North Texas organizers and activists on both sides of the abortion
debate were out in force again Monday at the Texas Capitol, pledging to dig
their heels in again for a second special session and ensure their voices are
It was hard not to hear them Monday -- especially the estimated 5,000 orange-clad activists who rallied against the abortion regulation bill inside and outside the Capitol.
Scattered among the sea of orange were clusters of blue-clad counter-demonstrators who prayed, clutched crosses, sang and watched the debate from the Senate gallery, but they were far outnumbered by opponents of the legislation.
It was the largest demonstration at the Capitol in recent memory. Inside, state troopers lined some hallways in a clear sign that officials plan every effort to control the chaos that marked the end of the first special legislative session last week.
"The odds are against us on this one, but that doesn't mean we should let it happen," said Alexis Lohse, a Fort Worth mother of two. "The abortion debate in Texas is not settled."
But supporters are confident they've got the votes to make it happen, and they'd like to avoid the drama of the first special session, when opponents made so much noise that they drowned out action on on the bill.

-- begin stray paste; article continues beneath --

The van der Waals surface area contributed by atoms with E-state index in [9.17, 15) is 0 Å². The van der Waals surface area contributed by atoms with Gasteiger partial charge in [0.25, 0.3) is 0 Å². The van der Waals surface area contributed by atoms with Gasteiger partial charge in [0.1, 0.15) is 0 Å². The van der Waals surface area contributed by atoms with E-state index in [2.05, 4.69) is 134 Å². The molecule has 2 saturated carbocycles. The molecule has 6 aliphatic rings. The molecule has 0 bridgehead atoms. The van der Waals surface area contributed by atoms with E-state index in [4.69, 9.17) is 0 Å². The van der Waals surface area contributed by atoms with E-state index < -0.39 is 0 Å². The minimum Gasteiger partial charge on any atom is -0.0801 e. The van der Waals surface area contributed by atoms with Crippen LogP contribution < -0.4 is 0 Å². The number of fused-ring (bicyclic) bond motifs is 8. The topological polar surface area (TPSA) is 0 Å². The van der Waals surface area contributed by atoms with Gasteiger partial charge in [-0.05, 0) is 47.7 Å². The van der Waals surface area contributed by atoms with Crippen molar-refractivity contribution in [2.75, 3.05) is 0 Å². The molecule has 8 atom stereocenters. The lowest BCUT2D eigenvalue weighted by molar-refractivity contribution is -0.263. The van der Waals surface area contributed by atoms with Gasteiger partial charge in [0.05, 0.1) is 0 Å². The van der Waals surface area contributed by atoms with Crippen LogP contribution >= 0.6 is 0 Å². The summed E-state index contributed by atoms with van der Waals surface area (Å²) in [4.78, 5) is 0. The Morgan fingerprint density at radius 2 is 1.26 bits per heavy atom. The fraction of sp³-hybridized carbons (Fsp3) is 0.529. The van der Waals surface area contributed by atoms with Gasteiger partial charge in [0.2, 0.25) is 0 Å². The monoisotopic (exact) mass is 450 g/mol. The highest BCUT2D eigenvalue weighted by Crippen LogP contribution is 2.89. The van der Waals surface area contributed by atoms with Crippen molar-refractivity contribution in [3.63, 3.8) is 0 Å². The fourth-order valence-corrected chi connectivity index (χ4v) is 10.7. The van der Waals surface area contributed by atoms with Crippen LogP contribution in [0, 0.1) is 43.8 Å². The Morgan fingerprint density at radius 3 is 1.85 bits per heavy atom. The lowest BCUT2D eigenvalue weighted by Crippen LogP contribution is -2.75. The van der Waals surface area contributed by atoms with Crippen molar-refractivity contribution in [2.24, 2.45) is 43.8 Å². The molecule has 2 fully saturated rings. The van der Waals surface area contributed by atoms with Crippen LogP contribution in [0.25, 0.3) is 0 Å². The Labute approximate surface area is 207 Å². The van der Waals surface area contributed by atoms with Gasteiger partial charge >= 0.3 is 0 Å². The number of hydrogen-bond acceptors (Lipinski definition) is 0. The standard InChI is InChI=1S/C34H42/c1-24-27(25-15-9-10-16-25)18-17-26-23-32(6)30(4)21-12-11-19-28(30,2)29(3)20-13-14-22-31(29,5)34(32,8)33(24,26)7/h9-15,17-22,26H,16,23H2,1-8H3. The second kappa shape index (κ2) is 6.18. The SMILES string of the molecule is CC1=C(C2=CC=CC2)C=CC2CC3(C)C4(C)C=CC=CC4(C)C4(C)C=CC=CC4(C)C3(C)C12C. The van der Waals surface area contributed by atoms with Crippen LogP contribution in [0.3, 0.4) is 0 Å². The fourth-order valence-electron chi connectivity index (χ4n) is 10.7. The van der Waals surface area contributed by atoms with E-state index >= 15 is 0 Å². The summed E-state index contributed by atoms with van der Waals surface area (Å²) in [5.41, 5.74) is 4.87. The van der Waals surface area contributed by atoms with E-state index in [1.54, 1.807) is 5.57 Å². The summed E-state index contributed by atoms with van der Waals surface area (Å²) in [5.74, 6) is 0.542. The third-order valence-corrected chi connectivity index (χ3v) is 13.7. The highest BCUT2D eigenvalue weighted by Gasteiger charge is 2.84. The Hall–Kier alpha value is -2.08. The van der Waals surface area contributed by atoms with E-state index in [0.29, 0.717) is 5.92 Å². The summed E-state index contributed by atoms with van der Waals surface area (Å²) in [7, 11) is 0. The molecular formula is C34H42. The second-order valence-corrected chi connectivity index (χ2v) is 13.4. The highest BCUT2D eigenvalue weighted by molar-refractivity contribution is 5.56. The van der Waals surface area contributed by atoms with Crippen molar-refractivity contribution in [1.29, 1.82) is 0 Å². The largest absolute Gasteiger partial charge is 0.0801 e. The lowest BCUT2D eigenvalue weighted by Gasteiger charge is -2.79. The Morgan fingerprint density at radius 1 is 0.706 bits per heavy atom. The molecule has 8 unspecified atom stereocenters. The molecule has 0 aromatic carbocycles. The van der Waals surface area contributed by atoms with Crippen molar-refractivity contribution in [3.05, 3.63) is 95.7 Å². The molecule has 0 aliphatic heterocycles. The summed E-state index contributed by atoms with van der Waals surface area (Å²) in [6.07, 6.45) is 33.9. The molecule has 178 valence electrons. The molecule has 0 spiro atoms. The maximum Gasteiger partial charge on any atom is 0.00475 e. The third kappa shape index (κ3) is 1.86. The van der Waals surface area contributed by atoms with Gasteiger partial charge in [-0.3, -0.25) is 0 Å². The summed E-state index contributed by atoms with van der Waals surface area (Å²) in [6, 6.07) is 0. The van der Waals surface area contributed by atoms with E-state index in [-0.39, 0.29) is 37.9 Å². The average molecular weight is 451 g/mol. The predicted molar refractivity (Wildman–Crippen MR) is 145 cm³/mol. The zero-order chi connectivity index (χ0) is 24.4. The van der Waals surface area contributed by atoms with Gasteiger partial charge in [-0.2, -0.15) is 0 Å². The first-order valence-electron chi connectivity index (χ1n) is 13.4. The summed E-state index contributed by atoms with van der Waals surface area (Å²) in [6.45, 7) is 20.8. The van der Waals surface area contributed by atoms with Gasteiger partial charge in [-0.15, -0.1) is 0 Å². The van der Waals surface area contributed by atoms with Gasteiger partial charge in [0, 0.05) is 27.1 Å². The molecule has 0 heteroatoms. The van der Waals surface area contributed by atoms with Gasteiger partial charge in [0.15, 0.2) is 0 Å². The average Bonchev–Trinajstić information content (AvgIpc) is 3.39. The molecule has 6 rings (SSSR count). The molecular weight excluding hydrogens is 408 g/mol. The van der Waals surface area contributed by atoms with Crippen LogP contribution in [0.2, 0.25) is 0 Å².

"We are focusing on the bill and trying to get it passed," said Kyleen Wright, of Mansfield, president of the Texans for Life Coalition. "We have a plan and are going to follow it."
A chaotic night
It was in the waning moments of the first special session on June 25 that chaos erupted when senators tried to take a last-minute vote after ending a filibuster by Sen. Wendy Davis, D-Fort Worth. Many in the gallery drowned out senators' voices, preventing them from knowing whether they had voted for the measure.
Hours after the session expired, Lt. Gov. David Dewhurst said votes cast came after midnight and were not valid.
Gov. Rick Perry called lawmakers back to work to address the issue, as well as two other measures that died: transportation funding and sentencing guidelines for 17-year-olds convicted of capital murder.
Empowered by the success of already preventing the bill from passing once, many opposing the bill rallied Monday, led by Davis and Cecile Richards, president of the Planned Parenthood Action Fund and daughter of former Gov. Ann Richards.
"A fuse has been lit in Austin and there is growing opposition across the state to these attacks that endanger women's health and safety," Richards said. "People all across Texas are rising up to demand their voices be heard."
Supporters of the bill say they will not be drowned out, as the Texas Senate was last week.
"They packed out our State House in the last session. Over 800! Where were we?" Cylynda Caviness, former president of the Grand Prairie Republican Club, recently posted on Facebook. "Let's commit to being there on the days that this bill is passed in both the House and the Senate."
Dewhurst has called those who drowned out senators an "unruly mob" and vowed the abortion bill won't die again.
Wright was in the Senate gallery last week when those opposing the bill began yelling, cheering, shouting, even crying.
"The tension was unbelievable," she said. "It was a powder keg. Even though we
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